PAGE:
Harry Cassin Publisher and Editor

Andy Spalding Senior Editor

Jessica Tillipman Senior Editor

Richard L. Cassin Editor at Large

Elizabeth K. Spahn Editor Emeritus 

Cody Worthington Contributing Editor

Julie DiMauro Contributing Editor

Thomas Fox Contributing Editor

Marc Alain Bohn Contributing Editor

Bill Waite Contributing Editor

Shruti J. Shah Contributing Editor

Russell A. Stamets Contributing Editor

Richard Bistrong Contributing Editor 

Eric Carlson Contributing Editor

Bill Steinman Contributing Editor

Aarti Maharaj Contributing Editor

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Newco to investors: Corrupt competitors might eat our lunch

Trinity Industries, best known for making railroad cars, is spinning off part of its infrastructure business into a new public company called Arcosa.

A registration statement for shares in the new company filed with the SEC warned investors about corruption risks in an unusual way.

Dallas-based Arcosa said,

[A]nti-bribery and anti-corruption laws may conflict with some local customs and practices in foreign jurisdictions.

Then it said,

As a result of our policy to comply with the FCPA and similar anti-bribery laws, we may be at a competitive disadvantage to competitors that are not subject to, or do not comply with, such laws.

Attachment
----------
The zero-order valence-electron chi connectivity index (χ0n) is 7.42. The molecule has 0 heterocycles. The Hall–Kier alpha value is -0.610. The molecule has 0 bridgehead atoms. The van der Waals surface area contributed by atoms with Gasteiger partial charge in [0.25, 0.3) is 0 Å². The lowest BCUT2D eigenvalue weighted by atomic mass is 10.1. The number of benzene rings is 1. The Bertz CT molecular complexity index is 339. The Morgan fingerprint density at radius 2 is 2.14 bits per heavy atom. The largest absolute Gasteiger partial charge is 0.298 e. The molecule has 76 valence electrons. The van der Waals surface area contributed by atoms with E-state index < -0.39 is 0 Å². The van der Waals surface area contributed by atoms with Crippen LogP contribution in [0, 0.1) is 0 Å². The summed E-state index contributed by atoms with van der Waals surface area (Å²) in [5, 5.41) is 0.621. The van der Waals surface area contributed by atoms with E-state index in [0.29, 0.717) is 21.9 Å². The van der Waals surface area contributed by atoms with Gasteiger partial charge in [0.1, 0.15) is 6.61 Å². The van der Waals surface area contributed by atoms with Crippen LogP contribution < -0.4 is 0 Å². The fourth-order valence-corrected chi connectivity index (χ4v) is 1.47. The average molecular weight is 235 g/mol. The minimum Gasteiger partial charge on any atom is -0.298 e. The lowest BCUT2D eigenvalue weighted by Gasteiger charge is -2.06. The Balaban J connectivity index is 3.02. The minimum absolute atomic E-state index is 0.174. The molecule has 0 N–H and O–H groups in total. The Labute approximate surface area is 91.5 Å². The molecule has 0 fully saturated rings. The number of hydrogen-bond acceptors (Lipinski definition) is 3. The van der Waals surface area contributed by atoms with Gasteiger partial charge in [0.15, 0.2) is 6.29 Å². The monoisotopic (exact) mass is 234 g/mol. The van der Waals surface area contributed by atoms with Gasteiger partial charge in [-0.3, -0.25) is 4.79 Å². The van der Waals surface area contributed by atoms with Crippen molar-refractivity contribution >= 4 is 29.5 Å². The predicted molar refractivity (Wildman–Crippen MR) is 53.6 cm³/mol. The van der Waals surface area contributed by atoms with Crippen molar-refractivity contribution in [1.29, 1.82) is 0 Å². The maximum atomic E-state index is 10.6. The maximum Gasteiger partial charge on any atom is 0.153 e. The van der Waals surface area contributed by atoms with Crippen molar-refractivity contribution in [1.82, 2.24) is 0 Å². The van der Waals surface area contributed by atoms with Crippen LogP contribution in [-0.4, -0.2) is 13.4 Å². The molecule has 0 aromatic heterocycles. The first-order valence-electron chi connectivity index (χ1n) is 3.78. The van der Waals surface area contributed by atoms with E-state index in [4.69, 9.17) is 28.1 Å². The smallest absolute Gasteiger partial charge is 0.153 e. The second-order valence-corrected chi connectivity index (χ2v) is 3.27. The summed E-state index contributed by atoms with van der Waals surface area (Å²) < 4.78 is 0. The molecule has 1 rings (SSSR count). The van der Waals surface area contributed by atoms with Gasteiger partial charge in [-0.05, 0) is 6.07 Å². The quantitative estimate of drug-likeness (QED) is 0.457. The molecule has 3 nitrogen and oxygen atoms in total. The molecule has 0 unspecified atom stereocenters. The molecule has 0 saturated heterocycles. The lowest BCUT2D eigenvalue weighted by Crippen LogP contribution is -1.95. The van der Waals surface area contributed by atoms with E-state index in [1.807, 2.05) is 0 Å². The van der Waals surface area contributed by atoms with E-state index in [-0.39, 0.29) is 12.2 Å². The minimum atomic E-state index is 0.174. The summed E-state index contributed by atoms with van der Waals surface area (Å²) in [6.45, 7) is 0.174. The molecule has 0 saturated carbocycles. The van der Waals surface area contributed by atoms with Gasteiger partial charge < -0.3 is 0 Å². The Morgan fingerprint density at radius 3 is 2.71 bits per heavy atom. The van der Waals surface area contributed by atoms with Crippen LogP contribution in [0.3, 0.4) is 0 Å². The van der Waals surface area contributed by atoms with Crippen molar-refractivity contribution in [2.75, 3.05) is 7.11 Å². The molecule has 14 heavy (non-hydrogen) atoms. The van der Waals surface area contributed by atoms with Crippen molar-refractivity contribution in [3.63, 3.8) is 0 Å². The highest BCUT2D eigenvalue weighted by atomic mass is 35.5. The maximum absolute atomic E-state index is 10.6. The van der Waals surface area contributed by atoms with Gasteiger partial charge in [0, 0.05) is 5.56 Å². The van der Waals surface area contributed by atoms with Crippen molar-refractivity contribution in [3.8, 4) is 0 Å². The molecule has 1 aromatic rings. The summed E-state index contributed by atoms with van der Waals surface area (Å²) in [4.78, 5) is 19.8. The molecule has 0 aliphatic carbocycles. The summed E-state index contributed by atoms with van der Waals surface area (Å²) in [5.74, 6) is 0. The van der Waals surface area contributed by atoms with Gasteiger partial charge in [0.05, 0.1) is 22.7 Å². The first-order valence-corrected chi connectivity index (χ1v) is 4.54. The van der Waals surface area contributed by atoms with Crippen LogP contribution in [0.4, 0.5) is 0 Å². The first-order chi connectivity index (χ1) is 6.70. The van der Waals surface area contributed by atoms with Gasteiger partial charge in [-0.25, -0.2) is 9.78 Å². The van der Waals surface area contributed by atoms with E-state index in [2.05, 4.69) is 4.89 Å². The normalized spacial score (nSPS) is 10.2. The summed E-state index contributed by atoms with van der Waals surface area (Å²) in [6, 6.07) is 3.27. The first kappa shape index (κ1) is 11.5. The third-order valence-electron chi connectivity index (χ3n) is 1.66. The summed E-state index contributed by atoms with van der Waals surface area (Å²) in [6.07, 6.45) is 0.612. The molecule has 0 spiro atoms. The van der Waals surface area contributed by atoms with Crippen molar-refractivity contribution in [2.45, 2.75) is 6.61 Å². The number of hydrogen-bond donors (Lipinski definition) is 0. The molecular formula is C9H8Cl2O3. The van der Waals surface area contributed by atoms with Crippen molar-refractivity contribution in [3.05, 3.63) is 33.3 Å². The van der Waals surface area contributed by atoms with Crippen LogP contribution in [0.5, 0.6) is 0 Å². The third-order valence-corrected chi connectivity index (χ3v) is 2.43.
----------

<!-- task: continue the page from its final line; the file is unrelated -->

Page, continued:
Arcosa didn't name the "jurisdictions" where local practices may conflict with the FCPA and other anti-corruption laws. Too bad. Naming and shaming corrupt regimes can be a step toward cleaning them up or pushing them out.

Nor did Arcosa say what "local practices" it was talking about. Supporting certain families? Gift giving? Content requirements? Nominated subcontractors? Outright bribery? Again, too bad Arcosa wasn't bold enough to tell investors what really goes on in some of its markets. Exposing the behavior could help end it.

And who are Arcosa's "competitors" who don't comply with anti-bribery laws? Are they Chinese companies? Or Russian? Or, who knows . . . . Canadian? If Arcosa had named names, the rest of the world could help keep an eye on them.

To be fair, no one really expects for-profit companies to say things guaranteed to upset a lot of potential customers. Businesses don't succeed by making themselves unwelcome in Africa, Asia, the Middle East, Latin America, Central Europe. . . . . . and so on.

That's why we need NGOs like Transparency International and Global Witness. And why organizations that measure and publish anti-corruption efforts by governments, like UNODC and the OECD, are essential.

But if our big public companies -- even just a few of them to start with -- could be open and honest about the corruption risks they know about and face every day, the world would be a lot cleaner place.


Richard L. Cassin is the publisher and editor of the FCPA Blog.

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